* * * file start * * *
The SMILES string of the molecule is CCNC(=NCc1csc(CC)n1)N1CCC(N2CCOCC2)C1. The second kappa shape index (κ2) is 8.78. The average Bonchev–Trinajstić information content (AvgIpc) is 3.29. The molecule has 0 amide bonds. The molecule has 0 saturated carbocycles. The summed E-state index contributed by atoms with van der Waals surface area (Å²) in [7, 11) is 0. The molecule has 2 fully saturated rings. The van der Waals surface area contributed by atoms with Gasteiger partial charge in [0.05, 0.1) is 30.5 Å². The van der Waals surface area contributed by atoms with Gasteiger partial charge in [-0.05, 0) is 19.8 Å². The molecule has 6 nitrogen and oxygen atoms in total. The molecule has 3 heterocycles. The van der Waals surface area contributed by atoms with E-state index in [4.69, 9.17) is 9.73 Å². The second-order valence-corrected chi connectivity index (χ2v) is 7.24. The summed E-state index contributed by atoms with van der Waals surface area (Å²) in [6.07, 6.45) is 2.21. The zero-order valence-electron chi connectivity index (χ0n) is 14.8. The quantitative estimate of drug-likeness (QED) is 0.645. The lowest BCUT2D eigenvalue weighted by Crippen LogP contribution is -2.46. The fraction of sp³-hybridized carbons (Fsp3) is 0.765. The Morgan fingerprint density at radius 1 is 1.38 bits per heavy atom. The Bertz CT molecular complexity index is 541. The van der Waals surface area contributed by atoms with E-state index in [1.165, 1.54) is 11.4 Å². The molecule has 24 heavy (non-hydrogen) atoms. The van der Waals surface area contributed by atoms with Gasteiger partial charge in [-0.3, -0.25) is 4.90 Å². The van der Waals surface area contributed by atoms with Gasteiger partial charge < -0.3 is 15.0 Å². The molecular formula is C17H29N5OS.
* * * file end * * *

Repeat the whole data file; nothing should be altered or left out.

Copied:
The SMILES string of the molecule is CCNC(=NCc1csc(CC)n1)N1CCC(N2CCOCC2)C1. The second kappa shape index (κ2) is 8.78. The average Bonchev–Trinajstić information content (AvgIpc) is 3.29. The molecule has 0 amide bonds. The molecule has 0 saturated carbocycles. The summed E-state index contributed by atoms with van der Waals surface area (Å²) in [7, 11) is 0. The molecule has 2 fully saturated rings. The van der Waals surface area contributed by atoms with Gasteiger partial charge in [0.05, 0.1) is 30.5 Å². The van der Waals surface area contributed by atoms with Gasteiger partial charge in [-0.05, 0) is 19.8 Å². The molecule has 6 nitrogen and oxygen atoms in total. The molecule has 3 heterocycles. The van der Waals surface area contributed by atoms with E-state index in [4.69, 9.17) is 9.73 Å². The second-order valence-corrected chi connectivity index (χ2v) is 7.24. The summed E-state index contributed by atoms with van der Waals surface area (Å²) in [6.07, 6.45) is 2.21. The zero-order valence-electron chi connectivity index (χ0n) is 14.8. The quantitative estimate of drug-likeness (QED) is 0.645. The lowest BCUT2D eigenvalue weighted by Crippen LogP contribution is -2.46. The fraction of sp³-hybridized carbons (Fsp3) is 0.765. The Morgan fingerprint density at radius 1 is 1.38 bits per heavy atom. The Bertz CT molecular complexity index is 541. The van der Waals surface area contributed by atoms with E-state index in [1.165, 1.54) is 11.4 Å². The molecule has 24 heavy (non-hydrogen) atoms. The van der Waals surface area contributed by atoms with Gasteiger partial charge in [-0.3, -0.25) is 4.90 Å². The van der Waals surface area contributed by atoms with Gasteiger partial charge < -0.3 is 15.0 Å². The molecular formula is C17H29N5OS.